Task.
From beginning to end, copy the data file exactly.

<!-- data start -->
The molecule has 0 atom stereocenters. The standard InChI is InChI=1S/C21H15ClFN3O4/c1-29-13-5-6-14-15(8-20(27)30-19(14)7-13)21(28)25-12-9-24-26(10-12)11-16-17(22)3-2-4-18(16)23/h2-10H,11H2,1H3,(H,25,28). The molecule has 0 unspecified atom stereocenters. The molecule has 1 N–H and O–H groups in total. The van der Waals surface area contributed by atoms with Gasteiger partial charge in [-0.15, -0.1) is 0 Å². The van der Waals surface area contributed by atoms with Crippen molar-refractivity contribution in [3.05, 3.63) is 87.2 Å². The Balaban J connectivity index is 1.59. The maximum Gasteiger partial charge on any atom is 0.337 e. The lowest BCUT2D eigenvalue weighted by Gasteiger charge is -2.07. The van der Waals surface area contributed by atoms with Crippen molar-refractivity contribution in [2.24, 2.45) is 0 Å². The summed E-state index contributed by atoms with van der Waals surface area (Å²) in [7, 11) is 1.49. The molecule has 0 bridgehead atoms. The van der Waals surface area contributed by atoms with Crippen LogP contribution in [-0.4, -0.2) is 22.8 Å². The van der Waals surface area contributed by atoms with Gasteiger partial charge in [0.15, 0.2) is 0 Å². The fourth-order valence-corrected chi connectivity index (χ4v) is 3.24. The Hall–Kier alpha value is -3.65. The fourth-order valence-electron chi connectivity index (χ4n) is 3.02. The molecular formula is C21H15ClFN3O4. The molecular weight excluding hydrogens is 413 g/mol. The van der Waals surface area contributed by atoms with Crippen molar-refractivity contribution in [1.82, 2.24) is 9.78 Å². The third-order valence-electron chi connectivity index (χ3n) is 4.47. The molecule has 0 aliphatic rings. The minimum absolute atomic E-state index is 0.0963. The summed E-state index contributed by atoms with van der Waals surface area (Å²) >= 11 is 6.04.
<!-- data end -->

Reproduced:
The molecule has 0 atom stereocenters. The standard InChI is InChI=1S/C21H15ClFN3O4/c1-29-13-5-6-14-15(8-20(27)30-19(14)7-13)21(28)25-12-9-24-26(10-12)11-16-17(22)3-2-4-18(16)23/h2-10H,11H2,1H3,(H,25,28). The molecule has 0 unspecified atom stereocenters. The molecule has 1 N–H and O–H groups in total. The van der Waals surface area contributed by atoms with Gasteiger partial charge in [-0.15, -0.1) is 0 Å². The van der Waals surface area contributed by atoms with Crippen molar-refractivity contribution in [3.05, 3.63) is 87.2 Å². The Balaban J connectivity index is 1.59. The maximum Gasteiger partial charge on any atom is 0.337 e. The lowest BCUT2D eigenvalue weighted by Gasteiger charge is -2.07. The van der Waals surface area contributed by atoms with Crippen molar-refractivity contribution in [2.24, 2.45) is 0 Å². The summed E-state index contributed by atoms with van der Waals surface area (Å²) in [7, 11) is 1.49. The molecule has 0 bridgehead atoms. The van der Waals surface area contributed by atoms with Crippen LogP contribution in [-0.4, -0.2) is 22.8 Å². The van der Waals surface area contributed by atoms with Gasteiger partial charge in [0.15, 0.2) is 0 Å². The fourth-order valence-corrected chi connectivity index (χ4v) is 3.24. The Hall–Kier alpha value is -3.65. The fourth-order valence-electron chi connectivity index (χ4n) is 3.02. The molecular formula is C21H15ClFN3O4. The molecular weight excluding hydrogens is 413 g/mol. The van der Waals surface area contributed by atoms with Crippen molar-refractivity contribution in [1.82, 2.24) is 9.78 Å². The third-order valence-electron chi connectivity index (χ3n) is 4.47. The molecule has 0 aliphatic rings. The minimum absolute atomic E-state index is 0.0963. The summed E-state index contributed by atoms with van der Waals surface area (Å²) >= 11 is 6.04.